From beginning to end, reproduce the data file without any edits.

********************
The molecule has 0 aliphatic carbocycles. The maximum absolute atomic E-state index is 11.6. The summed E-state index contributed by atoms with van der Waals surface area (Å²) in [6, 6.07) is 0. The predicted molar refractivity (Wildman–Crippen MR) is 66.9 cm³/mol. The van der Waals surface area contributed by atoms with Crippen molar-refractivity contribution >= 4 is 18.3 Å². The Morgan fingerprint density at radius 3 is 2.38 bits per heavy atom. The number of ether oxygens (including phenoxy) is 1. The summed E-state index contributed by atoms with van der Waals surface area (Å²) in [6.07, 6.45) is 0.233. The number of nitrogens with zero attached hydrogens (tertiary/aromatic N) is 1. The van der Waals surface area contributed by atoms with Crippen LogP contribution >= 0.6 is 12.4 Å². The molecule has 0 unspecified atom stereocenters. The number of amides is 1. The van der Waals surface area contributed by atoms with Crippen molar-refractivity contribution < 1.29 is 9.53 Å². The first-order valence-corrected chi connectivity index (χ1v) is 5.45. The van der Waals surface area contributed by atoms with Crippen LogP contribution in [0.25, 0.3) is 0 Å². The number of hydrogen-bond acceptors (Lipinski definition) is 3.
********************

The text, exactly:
The molecule has 0 aliphatic carbocycles. The maximum absolute atomic E-state index is 11.6. The summed E-state index contributed by atoms with van der Waals surface area (Å²) in [6, 6.07) is 0. The predicted molar refractivity (Wildman–Crippen MR) is 66.9 cm³/mol. The van der Waals surface area contributed by atoms with Crippen molar-refractivity contribution >= 4 is 18.3 Å². The Morgan fingerprint density at radius 3 is 2.38 bits per heavy atom. The number of ether oxygens (including phenoxy) is 1. The summed E-state index contributed by atoms with van der Waals surface area (Å²) in [6.07, 6.45) is 0.233. The number of nitrogens with zero attached hydrogens (tertiary/aromatic N) is 1. The van der Waals surface area contributed by atoms with Crippen LogP contribution >= 0.6 is 12.4 Å². The molecule has 0 unspecified atom stereocenters. The number of amides is 1. The van der Waals surface area contributed by atoms with Crippen molar-refractivity contribution < 1.29 is 9.53 Å². The first-order valence-corrected chi connectivity index (χ1v) is 5.45. The van der Waals surface area contributed by atoms with Crippen LogP contribution in [0.25, 0.3) is 0 Å². The number of hydrogen-bond acceptors (Lipinski definition) is 3.